The Dental Health and the Human Body
Most of us are completely unaware that the condition of our teeth – the dentition – directly correlates to our overall health. When our teeth and gums are not in good shape due to cavities and gum disease, we are oftentimes in pain. This pain can and will affect how we sleep which in turn affects how well our body can heal from trauma. This is why it is so very important to brush and floss your teeth daily and keep up with your dentist for those ever so exciting cleaning appointments.
Although there are few, if any, great studies on why flossing is so important, its kind of one of those things that are quite obvious. Flossing gets the food particles out from between the teeth and helps to reduce gum disease around the teeth. Both brushing and flossing are critical to good dental health because they reduce the substrate (materials) upon which bacteria can feed. It’s simple: keep the teeth and gums healthy to keep the whole body healthier as well.
The inflammatory reaction causes by unhealthy teeth and gums also correlates with whole body diseases such as respiratory problems, endocarditis, digestive problems, and even low birth weight in newborns. When you have diseased teeth and gums, your body’s immune system has to work double overtime to keep that infection process from getting into the rest of the body and so other body systems are more likely to break down over time.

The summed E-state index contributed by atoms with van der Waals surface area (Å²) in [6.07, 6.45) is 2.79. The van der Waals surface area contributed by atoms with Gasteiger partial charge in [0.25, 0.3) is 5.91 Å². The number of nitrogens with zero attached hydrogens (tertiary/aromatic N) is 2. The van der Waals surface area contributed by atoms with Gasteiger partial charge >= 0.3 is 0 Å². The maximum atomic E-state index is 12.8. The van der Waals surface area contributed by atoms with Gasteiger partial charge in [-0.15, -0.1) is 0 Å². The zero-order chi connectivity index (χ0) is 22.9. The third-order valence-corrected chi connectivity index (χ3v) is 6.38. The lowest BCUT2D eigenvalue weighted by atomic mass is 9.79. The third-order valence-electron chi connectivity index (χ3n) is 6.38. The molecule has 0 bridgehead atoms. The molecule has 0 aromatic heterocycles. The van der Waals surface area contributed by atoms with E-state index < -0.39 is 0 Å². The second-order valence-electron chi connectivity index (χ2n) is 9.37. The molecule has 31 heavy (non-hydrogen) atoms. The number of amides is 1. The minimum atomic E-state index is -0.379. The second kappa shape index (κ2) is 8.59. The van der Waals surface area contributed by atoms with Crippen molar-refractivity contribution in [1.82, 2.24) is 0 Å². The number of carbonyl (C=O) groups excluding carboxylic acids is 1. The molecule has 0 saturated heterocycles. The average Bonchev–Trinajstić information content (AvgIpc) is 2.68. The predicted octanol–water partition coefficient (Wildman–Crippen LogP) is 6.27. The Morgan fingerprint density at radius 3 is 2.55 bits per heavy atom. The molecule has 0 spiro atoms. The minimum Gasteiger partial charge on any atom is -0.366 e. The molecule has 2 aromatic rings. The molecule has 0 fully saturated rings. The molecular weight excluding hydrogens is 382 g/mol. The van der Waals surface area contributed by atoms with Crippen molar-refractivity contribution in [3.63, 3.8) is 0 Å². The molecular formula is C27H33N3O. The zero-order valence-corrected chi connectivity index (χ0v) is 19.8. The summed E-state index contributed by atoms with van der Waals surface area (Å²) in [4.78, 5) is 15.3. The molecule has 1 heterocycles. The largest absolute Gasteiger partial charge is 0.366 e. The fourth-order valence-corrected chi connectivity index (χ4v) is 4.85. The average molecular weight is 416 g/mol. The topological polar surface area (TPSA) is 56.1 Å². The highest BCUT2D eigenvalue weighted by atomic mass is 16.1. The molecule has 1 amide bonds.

Another factor that was not really understood in the past was that removing or excising teeth could cause a host of other factors. When a tooth is pulled, the entire face can collapse into itself, which will also collapse a portion of the airway as well. This is well known amongst practitioners who look for sleep disordered breathing issues. The more teeth that are pulled, the more likely a patient will tend toward having sleep apnea. In addition, the more teeth that are removed, the more likely they will have neck problems because tooth removal causes structural changes in the face that transfer into the neck.
A far less understood reason for keeping the teeth is to support the temporomandibular joint and the articular disc that protects the top of the jaw from banging into the socket. As a person loses more teeth, the face will collapse backward, and this will push the top of the jaw further into the socket. This will in turn damage the protective discs inside the jaw joint. When those discs slip out of place, this can cause severe and debilitating pain. It really is unfortunate how little this field of dentistry is understood, which is why there are only a few specialists who deal with it. TMJ disorder can and does lead to migraine, head and facial pain, cervical neck pain, tremors, and even Tourette’s syndrome.
The message is to keep your teeth and gums healthy, and you will have a better life.